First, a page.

[Image above] Amit Bandyopadhyay displays a 3-D printed bimetallic sample. Credit: Washington State University

Additive manufacturing, or 3-D printing, has come a long way since the 1980s (yes, it’s been around since then!). Advances in technology have lowered barriers to entry and opened up opportunities for manufacturers in a variety of industries and sectors to lower fabrication costs and provide customized designs for customers, among other benefits.

And research has demonstrated that just about any material can be run through a 3-D printer: molten glass, ceramicsink with silver flakes, and even concrete.

In all of these examples, researchers were limited to one type of material that they could put through the printer. But that’s about to change.

In new research, scientists from Washington State University have created a structure out of two different materials using a 3-D printer. Led by Herman and Brita Lindholm Endowed Chair Professor in the School of Mechanical and Materials Engineering and ACerS Fellow Amit Bandyopadhyay, the research team printed a ceramic and metal structure along with a bimetallic tube that is magnetic at one end and nonmagnetic at the other, according to a Washington State University news release.

“This is a step towards the next level of manufacturing and the next generation of design, validation, optimization, and manufacturing using 3-D printing,” Bandyopadhyay says in the release.

Bandyopadhyay explains that when manufacturers fabricate products consisting of more than one material, they typically use some type of adhesive to strengthen the joints. But even when two materials with high-strength properties are joined, they could still fail at the joint.

“You could be joining two very strong materials together, but their connection will only be as strong as their adhesive,” Bandyopadhyay adds in the release. “Multimaterial, additive manufacturing helps get rid of the weak point.”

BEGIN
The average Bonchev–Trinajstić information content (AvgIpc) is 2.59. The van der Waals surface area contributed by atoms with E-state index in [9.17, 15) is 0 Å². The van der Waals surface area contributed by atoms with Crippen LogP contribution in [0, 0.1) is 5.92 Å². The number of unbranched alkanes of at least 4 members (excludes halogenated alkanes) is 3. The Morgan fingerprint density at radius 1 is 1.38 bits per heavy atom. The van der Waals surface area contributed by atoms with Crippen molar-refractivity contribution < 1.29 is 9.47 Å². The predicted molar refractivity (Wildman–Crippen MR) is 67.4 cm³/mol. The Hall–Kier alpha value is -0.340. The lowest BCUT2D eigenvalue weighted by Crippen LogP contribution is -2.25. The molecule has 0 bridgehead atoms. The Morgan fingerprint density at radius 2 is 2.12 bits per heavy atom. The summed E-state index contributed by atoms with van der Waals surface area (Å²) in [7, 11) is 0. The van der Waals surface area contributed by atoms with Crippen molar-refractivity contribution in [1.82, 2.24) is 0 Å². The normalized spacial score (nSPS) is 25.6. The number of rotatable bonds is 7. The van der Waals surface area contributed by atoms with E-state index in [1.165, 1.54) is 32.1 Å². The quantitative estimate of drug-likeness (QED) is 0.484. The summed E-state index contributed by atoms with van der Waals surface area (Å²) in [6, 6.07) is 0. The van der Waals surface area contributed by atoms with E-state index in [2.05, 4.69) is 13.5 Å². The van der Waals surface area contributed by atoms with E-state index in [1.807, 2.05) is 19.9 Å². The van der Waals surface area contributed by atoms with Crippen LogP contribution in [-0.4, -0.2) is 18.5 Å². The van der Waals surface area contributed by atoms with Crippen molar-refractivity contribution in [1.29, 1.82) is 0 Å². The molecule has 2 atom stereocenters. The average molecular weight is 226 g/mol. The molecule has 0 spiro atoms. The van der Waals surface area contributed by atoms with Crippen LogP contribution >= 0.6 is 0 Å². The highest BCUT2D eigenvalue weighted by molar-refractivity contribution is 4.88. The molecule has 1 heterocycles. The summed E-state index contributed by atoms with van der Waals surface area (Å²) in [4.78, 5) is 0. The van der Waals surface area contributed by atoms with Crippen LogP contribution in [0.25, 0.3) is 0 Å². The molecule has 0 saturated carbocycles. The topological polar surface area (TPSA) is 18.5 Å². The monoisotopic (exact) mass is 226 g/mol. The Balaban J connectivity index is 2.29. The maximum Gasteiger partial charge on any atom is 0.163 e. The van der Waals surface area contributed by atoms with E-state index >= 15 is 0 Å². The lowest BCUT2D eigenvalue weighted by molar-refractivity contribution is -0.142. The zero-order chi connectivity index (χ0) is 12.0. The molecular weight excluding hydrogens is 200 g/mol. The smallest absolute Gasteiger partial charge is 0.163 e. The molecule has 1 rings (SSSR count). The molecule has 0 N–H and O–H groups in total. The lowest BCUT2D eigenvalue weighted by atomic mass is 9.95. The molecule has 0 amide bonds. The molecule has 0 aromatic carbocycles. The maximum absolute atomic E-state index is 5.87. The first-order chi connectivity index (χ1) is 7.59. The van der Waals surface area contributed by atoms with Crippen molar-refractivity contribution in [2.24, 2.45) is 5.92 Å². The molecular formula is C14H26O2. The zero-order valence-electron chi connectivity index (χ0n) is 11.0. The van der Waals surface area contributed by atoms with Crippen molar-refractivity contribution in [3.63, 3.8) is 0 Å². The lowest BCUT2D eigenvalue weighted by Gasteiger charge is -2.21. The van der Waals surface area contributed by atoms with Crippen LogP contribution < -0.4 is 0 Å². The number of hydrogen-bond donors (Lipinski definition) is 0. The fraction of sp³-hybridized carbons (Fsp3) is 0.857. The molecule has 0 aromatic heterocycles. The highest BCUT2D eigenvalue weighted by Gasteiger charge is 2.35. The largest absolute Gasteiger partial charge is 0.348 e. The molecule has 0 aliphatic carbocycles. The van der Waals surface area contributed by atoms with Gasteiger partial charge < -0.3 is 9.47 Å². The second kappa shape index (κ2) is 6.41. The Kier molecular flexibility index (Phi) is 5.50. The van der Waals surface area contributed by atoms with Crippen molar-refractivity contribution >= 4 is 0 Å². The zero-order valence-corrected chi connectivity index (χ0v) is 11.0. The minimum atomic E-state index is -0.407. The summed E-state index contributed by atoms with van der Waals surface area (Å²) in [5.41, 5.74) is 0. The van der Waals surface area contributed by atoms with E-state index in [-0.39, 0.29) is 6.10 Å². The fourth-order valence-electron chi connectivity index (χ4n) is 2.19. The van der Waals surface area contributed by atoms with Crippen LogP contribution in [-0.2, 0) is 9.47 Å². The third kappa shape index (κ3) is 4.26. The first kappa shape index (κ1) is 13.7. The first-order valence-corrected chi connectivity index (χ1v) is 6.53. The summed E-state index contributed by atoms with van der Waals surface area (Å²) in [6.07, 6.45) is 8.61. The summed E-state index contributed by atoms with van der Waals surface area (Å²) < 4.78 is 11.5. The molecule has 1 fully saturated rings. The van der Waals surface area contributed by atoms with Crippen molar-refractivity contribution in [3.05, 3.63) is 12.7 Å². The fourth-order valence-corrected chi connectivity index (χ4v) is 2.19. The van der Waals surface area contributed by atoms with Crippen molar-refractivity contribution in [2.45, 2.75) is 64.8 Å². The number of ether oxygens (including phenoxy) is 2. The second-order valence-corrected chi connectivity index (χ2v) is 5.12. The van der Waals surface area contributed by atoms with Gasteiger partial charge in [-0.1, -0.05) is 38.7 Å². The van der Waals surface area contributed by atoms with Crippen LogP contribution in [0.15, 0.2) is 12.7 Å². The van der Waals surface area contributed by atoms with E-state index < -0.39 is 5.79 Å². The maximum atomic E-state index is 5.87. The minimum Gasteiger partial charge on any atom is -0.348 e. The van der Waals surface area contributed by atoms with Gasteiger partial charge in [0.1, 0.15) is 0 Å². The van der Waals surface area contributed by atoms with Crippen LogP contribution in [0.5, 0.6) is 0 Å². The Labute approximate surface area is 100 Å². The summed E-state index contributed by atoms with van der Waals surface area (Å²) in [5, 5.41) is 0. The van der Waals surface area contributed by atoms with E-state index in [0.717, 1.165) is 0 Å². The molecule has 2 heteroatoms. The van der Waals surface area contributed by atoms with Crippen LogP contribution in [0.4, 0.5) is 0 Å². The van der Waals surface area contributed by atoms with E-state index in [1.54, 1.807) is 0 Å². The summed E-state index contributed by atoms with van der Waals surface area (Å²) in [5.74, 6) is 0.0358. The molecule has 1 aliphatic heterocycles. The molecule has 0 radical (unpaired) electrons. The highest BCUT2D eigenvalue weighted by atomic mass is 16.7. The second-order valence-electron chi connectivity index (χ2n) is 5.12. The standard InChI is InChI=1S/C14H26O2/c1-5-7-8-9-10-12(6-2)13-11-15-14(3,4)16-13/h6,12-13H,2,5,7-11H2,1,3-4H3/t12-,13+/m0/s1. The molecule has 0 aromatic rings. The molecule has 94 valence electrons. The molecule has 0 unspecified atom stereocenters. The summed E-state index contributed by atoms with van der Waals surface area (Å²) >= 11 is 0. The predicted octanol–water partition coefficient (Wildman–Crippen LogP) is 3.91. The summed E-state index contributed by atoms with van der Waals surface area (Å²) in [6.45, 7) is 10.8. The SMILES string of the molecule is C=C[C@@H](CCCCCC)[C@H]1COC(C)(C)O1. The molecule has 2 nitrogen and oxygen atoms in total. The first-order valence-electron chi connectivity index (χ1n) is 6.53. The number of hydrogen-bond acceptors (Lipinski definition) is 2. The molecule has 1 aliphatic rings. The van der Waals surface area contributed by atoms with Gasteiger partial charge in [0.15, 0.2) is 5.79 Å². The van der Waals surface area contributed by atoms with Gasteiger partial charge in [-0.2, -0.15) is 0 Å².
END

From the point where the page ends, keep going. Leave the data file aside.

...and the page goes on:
The researchers used a nickel-chromium alloy (Inconel 718) and copper to make their sample product—in this case, an object that could be used in rockets or airplane engines. Using a method called laser engineering net shaping (LENS), they 3-D laser-printed the two materials together, resulting in a final object containing critical properties of both materials: The high-temperature tolerance of nickel-chromium and the fast-cooling property of copper. And, according to the paper, the bimetallic structures they printed increased in diffusivity by 250% and in conductivity by 300%.

Multimaterial samples printed by Washington State University researchers. Multimaterial 3-D printed designs can eliminate the need for adhesives and allow for greater design variety and specificity. Credit: Washington State University

Bandyopadhyay mentions that they are securing patents for their process. “At present, there are a couple of U.S. patents that are pending based on our technology,” he writes in an email.

Their research could have huge implications for additive manufacturing using multiple materials in one process and could very well replace welding and other materials joining technologies. “Applications are very broad,” Bandyopadhyay adds in his email. “Today, we use welding or brazing to make multi-materials parts. Our approach shows how to avoid such joining technologies and use a one-step process to make multi-material parts.”

The paper, published in Additive Manufacturing, is “Additive manufacturing of Inconel 718—Copper alloy bimetallic structure using laser engineered net shaping (LENS™)” (DOI: 10.1016/j.addma.2018.02.007).

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